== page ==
In the event that the existing government cannot maintain the confidence of the HoC, or foregoes the option of vying for it, the other parties will likely be given the option by the Governor General to enter negotiations to form a coalition government. If this fails, another election is held.

Minority governments in Canada, historically, have shorter lifespans than majority governments. They typically do not last for the entirety of their four-year mandates, usually losing the confidence of the HoC at some point beforehand.

Presidential vs. Prime Ministerial Powers

Given the fusion of the legislative and executive governmental branches in Canada as opposed to the separation of powers in the United States, Canada’s PM tends to be more politically powerful within the context of Canada than the American President is south of the border. The PM is simultaneously a legislator and executor. Canada’s PM also enjoys broad appointment powers to ministerships, judgeships, amabassadorships, senatorships, and heads of crown corporations without the hearing and approval processes seen in America. In this sense, prime ministerial powers – particularly in the context of a one-part majority government – eclipse those of a president. 

The drama of the nomination processes in America, from Robert Bork to Clarence Thomas, cannot happen in Canada. 

The broad powers of the PM contribute to greater fealty to his/her will and centralize more of the governmental agenda in his/her hands than is the case in America. Although this has been changing under President Barack Obama’s tenure with his deliberate expansion of executive power relative to both the judicial and legislative branches. 

Party loyalty is stronger in Canada than in America. The great centralization of power within the PM maintains obedience to his/her will. Conversely, the system amplifies loyalty to would-be PMs from MPs in competing/opposition parties, hoping this investment of devotion will yield dividends in the event that their leader secures the 24 Sussex Drive (the official residence of the Prime Minister of Canada) in a future election.

Former United States Ambassador to Canada David Wilkins said, “In (Canada’s) form of government, particularly in a majority government, your prime minister has much more power concentrated in that one position than our president ever thought about having.”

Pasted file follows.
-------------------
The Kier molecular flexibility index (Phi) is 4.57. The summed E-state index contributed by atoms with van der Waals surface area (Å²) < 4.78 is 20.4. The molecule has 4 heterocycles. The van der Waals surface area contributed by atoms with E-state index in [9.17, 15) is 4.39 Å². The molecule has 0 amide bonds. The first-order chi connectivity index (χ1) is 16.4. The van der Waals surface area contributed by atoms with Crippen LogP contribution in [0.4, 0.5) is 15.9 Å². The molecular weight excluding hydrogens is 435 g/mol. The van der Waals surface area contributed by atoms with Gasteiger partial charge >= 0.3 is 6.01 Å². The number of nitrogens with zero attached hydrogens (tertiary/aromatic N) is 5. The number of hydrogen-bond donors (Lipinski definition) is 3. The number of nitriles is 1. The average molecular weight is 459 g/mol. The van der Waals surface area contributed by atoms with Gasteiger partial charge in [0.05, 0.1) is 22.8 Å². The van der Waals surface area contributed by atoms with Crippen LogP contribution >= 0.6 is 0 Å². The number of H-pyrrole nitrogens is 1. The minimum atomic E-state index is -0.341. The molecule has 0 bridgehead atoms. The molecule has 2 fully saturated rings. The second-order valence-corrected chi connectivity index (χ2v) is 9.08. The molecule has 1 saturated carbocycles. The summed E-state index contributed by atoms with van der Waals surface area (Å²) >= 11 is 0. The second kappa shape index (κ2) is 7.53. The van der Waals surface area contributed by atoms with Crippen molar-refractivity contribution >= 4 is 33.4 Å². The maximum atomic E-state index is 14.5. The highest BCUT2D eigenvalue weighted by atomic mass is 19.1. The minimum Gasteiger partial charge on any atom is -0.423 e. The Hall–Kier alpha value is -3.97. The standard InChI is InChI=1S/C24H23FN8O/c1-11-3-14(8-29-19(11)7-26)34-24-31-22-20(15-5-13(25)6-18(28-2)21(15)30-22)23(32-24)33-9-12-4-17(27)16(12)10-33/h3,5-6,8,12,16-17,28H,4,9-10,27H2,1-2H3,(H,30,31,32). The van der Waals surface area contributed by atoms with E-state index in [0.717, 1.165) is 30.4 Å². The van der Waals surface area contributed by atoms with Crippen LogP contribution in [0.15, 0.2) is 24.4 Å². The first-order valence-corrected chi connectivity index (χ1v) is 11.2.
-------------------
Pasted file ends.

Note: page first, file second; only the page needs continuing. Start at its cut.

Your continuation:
The Senate vs. The Senate 

Unlike being directly elected to six-year terms in America, Canada’s Senators are appointed to near-lifetime terms by prime ministers. It used to be the case that senators were appointed to lifelong terms, but now they serve until age 75. There are no more Senators left from the previous era of lifelong appointments. Similar to America, however, is the need for bills to be passed in Canada’s Senate in order to become law. Canada’s Senate has 105 seats, 22 of which are currently vacant. Prime Minister Harper has opted to not fill these seats to bolster the bona fides of his commitment to Senate reform, in lieu of which he has called for its abolition. 

The only ways for an occupied senate seat to be vacated are if the senator dies, retires, or is impeached.  This anti-democratic system has been the stuff of some political debate in Canada, with Prime Minister Stephen Harper expressing a desire for “Senate Reform,” often code for proposals for its abolition.  

Such an outcome, however, would require constitutional reform contingent on a majority of senators voting for their own dismissals. If either of Harper’s competitors become PM, they will have the ability to immediately appoint 22 senators and have a long-term impact on Canadian legislation.

seat allocation - senate